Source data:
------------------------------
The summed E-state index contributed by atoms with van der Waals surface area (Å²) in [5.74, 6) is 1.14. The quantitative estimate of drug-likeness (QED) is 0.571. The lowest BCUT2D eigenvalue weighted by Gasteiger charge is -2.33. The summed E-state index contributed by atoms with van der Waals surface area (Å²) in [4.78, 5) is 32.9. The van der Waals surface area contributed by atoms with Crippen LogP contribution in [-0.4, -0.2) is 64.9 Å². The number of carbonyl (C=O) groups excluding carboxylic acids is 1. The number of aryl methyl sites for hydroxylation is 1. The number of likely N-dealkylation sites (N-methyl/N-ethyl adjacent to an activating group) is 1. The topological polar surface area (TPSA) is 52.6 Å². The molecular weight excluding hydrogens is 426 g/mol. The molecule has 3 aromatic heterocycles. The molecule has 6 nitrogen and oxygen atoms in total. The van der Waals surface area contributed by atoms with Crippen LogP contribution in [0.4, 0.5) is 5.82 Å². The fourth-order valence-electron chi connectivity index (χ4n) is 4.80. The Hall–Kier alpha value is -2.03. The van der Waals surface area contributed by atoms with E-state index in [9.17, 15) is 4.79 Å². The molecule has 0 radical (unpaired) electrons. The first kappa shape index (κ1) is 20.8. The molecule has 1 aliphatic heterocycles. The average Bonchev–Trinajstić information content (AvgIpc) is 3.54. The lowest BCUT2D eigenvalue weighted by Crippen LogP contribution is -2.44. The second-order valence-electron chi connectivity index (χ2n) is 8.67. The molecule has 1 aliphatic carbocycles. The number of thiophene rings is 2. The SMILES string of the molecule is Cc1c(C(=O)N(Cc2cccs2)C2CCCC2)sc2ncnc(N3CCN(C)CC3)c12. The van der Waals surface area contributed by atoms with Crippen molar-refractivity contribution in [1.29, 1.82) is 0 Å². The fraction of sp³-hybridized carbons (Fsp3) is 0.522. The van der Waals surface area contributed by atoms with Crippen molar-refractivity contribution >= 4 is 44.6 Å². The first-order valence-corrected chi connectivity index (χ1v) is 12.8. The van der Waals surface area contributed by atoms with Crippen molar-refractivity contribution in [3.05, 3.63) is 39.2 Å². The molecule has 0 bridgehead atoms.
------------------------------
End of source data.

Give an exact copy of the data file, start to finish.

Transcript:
The summed E-state index contributed by atoms with van der Waals surface area (Å²) in [5.74, 6) is 1.14. The quantitative estimate of drug-likeness (QED) is 0.571. The lowest BCUT2D eigenvalue weighted by Gasteiger charge is -2.33. The summed E-state index contributed by atoms with van der Waals surface area (Å²) in [4.78, 5) is 32.9. The van der Waals surface area contributed by atoms with Crippen LogP contribution in [-0.4, -0.2) is 64.9 Å². The number of carbonyl (C=O) groups excluding carboxylic acids is 1. The number of aryl methyl sites for hydroxylation is 1. The number of likely N-dealkylation sites (N-methyl/N-ethyl adjacent to an activating group) is 1. The topological polar surface area (TPSA) is 52.6 Å². The molecular weight excluding hydrogens is 426 g/mol. The molecule has 3 aromatic heterocycles. The molecule has 6 nitrogen and oxygen atoms in total. The van der Waals surface area contributed by atoms with Crippen LogP contribution in [0.4, 0.5) is 5.82 Å². The fourth-order valence-electron chi connectivity index (χ4n) is 4.80. The Hall–Kier alpha value is -2.03. The van der Waals surface area contributed by atoms with E-state index in [9.17, 15) is 4.79 Å². The molecule has 0 radical (unpaired) electrons. The first kappa shape index (κ1) is 20.8. The molecule has 1 aliphatic heterocycles. The average Bonchev–Trinajstić information content (AvgIpc) is 3.54. The lowest BCUT2D eigenvalue weighted by Crippen LogP contribution is -2.44. The second-order valence-electron chi connectivity index (χ2n) is 8.67. The molecule has 1 aliphatic carbocycles. The number of thiophene rings is 2. The SMILES string of the molecule is Cc1c(C(=O)N(Cc2cccs2)C2CCCC2)sc2ncnc(N3CCN(C)CC3)c12. The van der Waals surface area contributed by atoms with Crippen molar-refractivity contribution in [1.29, 1.82) is 0 Å². The fraction of sp³-hybridized carbons (Fsp3) is 0.522. The van der Waals surface area contributed by atoms with Crippen molar-refractivity contribution >= 4 is 44.6 Å². The first-order valence-corrected chi connectivity index (χ1v) is 12.8. The van der Waals surface area contributed by atoms with Crippen molar-refractivity contribution in [3.05, 3.63) is 39.2 Å². The molecule has 0 bridgehead atoms.